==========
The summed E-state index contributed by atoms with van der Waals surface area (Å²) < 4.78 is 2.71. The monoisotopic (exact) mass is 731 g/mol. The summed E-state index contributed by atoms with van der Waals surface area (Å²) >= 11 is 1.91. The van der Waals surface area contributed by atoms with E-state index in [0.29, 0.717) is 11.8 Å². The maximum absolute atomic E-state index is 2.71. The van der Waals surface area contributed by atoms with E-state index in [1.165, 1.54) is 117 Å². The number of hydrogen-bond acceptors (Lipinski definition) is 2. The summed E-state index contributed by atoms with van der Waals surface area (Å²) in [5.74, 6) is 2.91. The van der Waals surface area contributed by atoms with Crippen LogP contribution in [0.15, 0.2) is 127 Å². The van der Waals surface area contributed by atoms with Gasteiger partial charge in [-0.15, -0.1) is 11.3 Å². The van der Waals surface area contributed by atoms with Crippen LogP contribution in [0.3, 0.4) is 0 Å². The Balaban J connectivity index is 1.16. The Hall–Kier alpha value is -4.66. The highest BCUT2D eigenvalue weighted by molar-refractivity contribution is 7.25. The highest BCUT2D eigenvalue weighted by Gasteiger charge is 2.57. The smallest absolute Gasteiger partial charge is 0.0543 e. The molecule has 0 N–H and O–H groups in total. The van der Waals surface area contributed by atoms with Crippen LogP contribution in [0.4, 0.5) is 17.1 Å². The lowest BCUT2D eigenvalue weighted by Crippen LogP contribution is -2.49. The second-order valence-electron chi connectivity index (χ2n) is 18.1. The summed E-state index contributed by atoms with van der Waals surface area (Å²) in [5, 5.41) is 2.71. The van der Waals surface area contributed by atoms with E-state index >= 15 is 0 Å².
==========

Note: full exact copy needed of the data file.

The summed E-state index contributed by atoms with van der Waals surface area (Å²) < 4.78 is 2.71. The monoisotopic (exact) mass is 731 g/mol. The summed E-state index contributed by atoms with van der Waals surface area (Å²) >= 11 is 1.91. The van der Waals surface area contributed by atoms with E-state index in [0.29, 0.717) is 11.8 Å². The maximum absolute atomic E-state index is 2.71. The van der Waals surface area contributed by atoms with E-state index in [1.165, 1.54) is 117 Å². The number of hydrogen-bond acceptors (Lipinski definition) is 2. The summed E-state index contributed by atoms with van der Waals surface area (Å²) in [5.74, 6) is 2.91. The van der Waals surface area contributed by atoms with Crippen LogP contribution in [0.15, 0.2) is 127 Å². The van der Waals surface area contributed by atoms with Gasteiger partial charge in [-0.15, -0.1) is 11.3 Å². The van der Waals surface area contributed by atoms with Crippen LogP contribution in [0.3, 0.4) is 0 Å². The Balaban J connectivity index is 1.16. The Hall–Kier alpha value is -4.66. The highest BCUT2D eigenvalue weighted by molar-refractivity contribution is 7.25. The highest BCUT2D eigenvalue weighted by Gasteiger charge is 2.57. The smallest absolute Gasteiger partial charge is 0.0543 e. The molecule has 0 N–H and O–H groups in total. The van der Waals surface area contributed by atoms with Crippen LogP contribution in [0.4, 0.5) is 17.1 Å². The lowest BCUT2D eigenvalue weighted by Crippen LogP contribution is -2.49. The second-order valence-electron chi connectivity index (χ2n) is 18.1. The summed E-state index contributed by atoms with van der Waals surface area (Å²) in [5, 5.41) is 2.71. The van der Waals surface area contributed by atoms with E-state index >= 15 is 0 Å².